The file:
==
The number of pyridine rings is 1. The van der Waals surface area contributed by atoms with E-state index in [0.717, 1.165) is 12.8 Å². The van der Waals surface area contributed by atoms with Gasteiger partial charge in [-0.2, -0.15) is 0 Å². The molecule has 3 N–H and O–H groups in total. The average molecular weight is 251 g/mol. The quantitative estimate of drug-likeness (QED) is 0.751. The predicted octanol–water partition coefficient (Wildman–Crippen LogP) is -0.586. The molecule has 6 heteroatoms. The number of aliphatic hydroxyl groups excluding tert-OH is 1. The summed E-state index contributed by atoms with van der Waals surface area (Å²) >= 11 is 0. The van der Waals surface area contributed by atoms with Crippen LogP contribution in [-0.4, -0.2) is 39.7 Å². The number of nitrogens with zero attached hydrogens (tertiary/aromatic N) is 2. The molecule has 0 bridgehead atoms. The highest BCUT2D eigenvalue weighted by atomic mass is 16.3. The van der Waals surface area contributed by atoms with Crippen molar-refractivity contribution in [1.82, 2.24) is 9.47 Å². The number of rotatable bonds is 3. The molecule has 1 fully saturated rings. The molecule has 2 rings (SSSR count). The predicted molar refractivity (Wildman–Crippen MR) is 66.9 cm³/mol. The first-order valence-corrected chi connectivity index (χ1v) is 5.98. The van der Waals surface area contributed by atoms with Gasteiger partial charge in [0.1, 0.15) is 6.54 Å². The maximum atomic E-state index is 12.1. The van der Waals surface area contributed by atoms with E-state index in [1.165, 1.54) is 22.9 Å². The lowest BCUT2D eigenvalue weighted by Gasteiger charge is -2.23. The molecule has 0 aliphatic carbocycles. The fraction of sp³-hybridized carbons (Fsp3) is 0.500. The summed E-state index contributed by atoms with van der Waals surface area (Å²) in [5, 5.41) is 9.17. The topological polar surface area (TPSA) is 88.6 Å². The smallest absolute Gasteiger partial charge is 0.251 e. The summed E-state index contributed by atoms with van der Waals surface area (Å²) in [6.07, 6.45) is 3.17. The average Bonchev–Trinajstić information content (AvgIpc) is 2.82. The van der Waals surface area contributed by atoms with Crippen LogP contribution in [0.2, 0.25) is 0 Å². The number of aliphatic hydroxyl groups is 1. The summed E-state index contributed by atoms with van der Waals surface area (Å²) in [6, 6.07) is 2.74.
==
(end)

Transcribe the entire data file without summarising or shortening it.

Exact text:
The number of pyridine rings is 1. The van der Waals surface area contributed by atoms with E-state index in [0.717, 1.165) is 12.8 Å². The van der Waals surface area contributed by atoms with Gasteiger partial charge in [-0.2, -0.15) is 0 Å². The molecule has 3 N–H and O–H groups in total. The average molecular weight is 251 g/mol. The quantitative estimate of drug-likeness (QED) is 0.751. The predicted octanol–water partition coefficient (Wildman–Crippen LogP) is -0.586. The molecule has 6 heteroatoms. The number of aliphatic hydroxyl groups excluding tert-OH is 1. The summed E-state index contributed by atoms with van der Waals surface area (Å²) >= 11 is 0. The van der Waals surface area contributed by atoms with Crippen LogP contribution in [-0.4, -0.2) is 39.7 Å². The number of nitrogens with zero attached hydrogens (tertiary/aromatic N) is 2. The molecule has 0 bridgehead atoms. The highest BCUT2D eigenvalue weighted by atomic mass is 16.3. The van der Waals surface area contributed by atoms with Crippen molar-refractivity contribution in [1.82, 2.24) is 9.47 Å². The number of rotatable bonds is 3. The molecule has 1 fully saturated rings. The molecule has 2 rings (SSSR count). The predicted molar refractivity (Wildman–Crippen MR) is 66.9 cm³/mol. The first-order valence-corrected chi connectivity index (χ1v) is 5.98. The van der Waals surface area contributed by atoms with Gasteiger partial charge in [0.1, 0.15) is 6.54 Å². The maximum atomic E-state index is 12.1. The van der Waals surface area contributed by atoms with E-state index in [1.165, 1.54) is 22.9 Å². The lowest BCUT2D eigenvalue weighted by Gasteiger charge is -2.23. The molecule has 0 aliphatic carbocycles. The fraction of sp³-hybridized carbons (Fsp3) is 0.500. The summed E-state index contributed by atoms with van der Waals surface area (Å²) in [5, 5.41) is 9.17. The topological polar surface area (TPSA) is 88.6 Å². The smallest absolute Gasteiger partial charge is 0.251 e. The summed E-state index contributed by atoms with van der Waals surface area (Å²) in [6.07, 6.45) is 3.17. The average Bonchev–Trinajstić information content (AvgIpc) is 2.82. The van der Waals surface area contributed by atoms with Crippen LogP contribution in [0.2, 0.25) is 0 Å². The number of aliphatic hydroxyl groups is 1. The summed E-state index contributed by atoms with van der Waals surface area (Å²) in [6, 6.07) is 2.74.